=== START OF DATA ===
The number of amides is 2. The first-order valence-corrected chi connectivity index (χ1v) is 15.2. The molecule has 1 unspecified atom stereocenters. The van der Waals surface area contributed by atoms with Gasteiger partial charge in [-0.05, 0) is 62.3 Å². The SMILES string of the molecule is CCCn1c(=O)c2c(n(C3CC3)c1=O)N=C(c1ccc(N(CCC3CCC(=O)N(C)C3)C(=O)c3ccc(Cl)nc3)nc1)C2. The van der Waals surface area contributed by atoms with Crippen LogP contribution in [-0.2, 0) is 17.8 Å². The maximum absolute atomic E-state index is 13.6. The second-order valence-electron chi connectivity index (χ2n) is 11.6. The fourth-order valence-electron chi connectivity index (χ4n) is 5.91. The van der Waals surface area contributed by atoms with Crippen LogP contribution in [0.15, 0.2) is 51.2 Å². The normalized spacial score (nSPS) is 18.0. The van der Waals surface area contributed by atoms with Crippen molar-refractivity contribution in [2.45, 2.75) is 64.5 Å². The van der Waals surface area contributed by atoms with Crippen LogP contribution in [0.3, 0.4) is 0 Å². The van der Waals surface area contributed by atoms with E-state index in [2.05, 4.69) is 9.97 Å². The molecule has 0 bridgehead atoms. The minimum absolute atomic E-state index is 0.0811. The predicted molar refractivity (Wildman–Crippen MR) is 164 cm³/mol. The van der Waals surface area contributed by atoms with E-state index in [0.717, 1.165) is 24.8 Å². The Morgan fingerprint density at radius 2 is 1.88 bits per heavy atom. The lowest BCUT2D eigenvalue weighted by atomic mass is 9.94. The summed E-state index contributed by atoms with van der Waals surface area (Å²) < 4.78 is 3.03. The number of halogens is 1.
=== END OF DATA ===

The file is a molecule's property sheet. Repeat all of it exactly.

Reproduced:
The number of amides is 2. The first-order valence-corrected chi connectivity index (χ1v) is 15.2. The molecule has 1 unspecified atom stereocenters. The van der Waals surface area contributed by atoms with Gasteiger partial charge in [-0.05, 0) is 62.3 Å². The SMILES string of the molecule is CCCn1c(=O)c2c(n(C3CC3)c1=O)N=C(c1ccc(N(CCC3CCC(=O)N(C)C3)C(=O)c3ccc(Cl)nc3)nc1)C2. The van der Waals surface area contributed by atoms with Crippen LogP contribution in [-0.2, 0) is 17.8 Å². The maximum absolute atomic E-state index is 13.6. The second-order valence-electron chi connectivity index (χ2n) is 11.6. The fourth-order valence-electron chi connectivity index (χ4n) is 5.91. The van der Waals surface area contributed by atoms with Crippen LogP contribution in [0.15, 0.2) is 51.2 Å². The normalized spacial score (nSPS) is 18.0. The van der Waals surface area contributed by atoms with Crippen molar-refractivity contribution in [2.45, 2.75) is 64.5 Å². The van der Waals surface area contributed by atoms with Crippen LogP contribution in [0.3, 0.4) is 0 Å². The van der Waals surface area contributed by atoms with E-state index in [2.05, 4.69) is 9.97 Å². The molecule has 0 bridgehead atoms. The minimum absolute atomic E-state index is 0.0811. The predicted molar refractivity (Wildman–Crippen MR) is 164 cm³/mol. The van der Waals surface area contributed by atoms with E-state index in [0.717, 1.165) is 24.8 Å². The Morgan fingerprint density at radius 2 is 1.88 bits per heavy atom. The lowest BCUT2D eigenvalue weighted by atomic mass is 9.94. The summed E-state index contributed by atoms with van der Waals surface area (Å²) < 4.78 is 3.03. The number of halogens is 1.